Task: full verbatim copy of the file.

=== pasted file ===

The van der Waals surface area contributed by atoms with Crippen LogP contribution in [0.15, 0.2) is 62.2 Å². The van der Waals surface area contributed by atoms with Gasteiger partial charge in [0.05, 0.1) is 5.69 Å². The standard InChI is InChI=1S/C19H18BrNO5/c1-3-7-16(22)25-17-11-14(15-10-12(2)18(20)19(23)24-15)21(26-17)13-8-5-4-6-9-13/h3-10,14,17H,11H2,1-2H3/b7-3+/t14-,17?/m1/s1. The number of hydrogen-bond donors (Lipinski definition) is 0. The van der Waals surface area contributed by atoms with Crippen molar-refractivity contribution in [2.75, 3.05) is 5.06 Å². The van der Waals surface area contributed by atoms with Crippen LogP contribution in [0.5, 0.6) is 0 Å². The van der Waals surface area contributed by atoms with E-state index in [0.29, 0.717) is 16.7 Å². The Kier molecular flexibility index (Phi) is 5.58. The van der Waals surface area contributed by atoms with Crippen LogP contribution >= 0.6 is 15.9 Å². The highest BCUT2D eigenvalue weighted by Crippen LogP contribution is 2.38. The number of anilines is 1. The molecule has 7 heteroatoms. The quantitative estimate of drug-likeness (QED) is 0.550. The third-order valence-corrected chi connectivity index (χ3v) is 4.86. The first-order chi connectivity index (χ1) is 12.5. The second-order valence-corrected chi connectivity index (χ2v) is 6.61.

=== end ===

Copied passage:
The van der Waals surface area contributed by atoms with Crippen LogP contribution in [0.15, 0.2) is 62.2 Å². The van der Waals surface area contributed by atoms with Gasteiger partial charge in [0.05, 0.1) is 5.69 Å². The standard InChI is InChI=1S/C19H18BrNO5/c1-3-7-16(22)25-17-11-14(15-10-12(2)18(20)19(23)24-15)21(26-17)13-8-5-4-6-9-13/h3-10,14,17H,11H2,1-2H3/b7-3+/t14-,17?/m1/s1. The number of hydrogen-bond donors (Lipinski definition) is 0. The van der Waals surface area contributed by atoms with Crippen molar-refractivity contribution in [2.75, 3.05) is 5.06 Å². The van der Waals surface area contributed by atoms with Crippen LogP contribution in [0.5, 0.6) is 0 Å². The van der Waals surface area contributed by atoms with E-state index in [0.29, 0.717) is 16.7 Å². The Kier molecular flexibility index (Phi) is 5.58. The van der Waals surface area contributed by atoms with Crippen LogP contribution >= 0.6 is 15.9 Å². The highest BCUT2D eigenvalue weighted by Crippen LogP contribution is 2.38. The number of anilines is 1. The molecule has 7 heteroatoms. The quantitative estimate of drug-likeness (QED) is 0.550. The third-order valence-corrected chi connectivity index (χ3v) is 4.86. The first-order chi connectivity index (χ1) is 12.5. The second-order valence-corrected chi connectivity index (χ2v) is 6.61.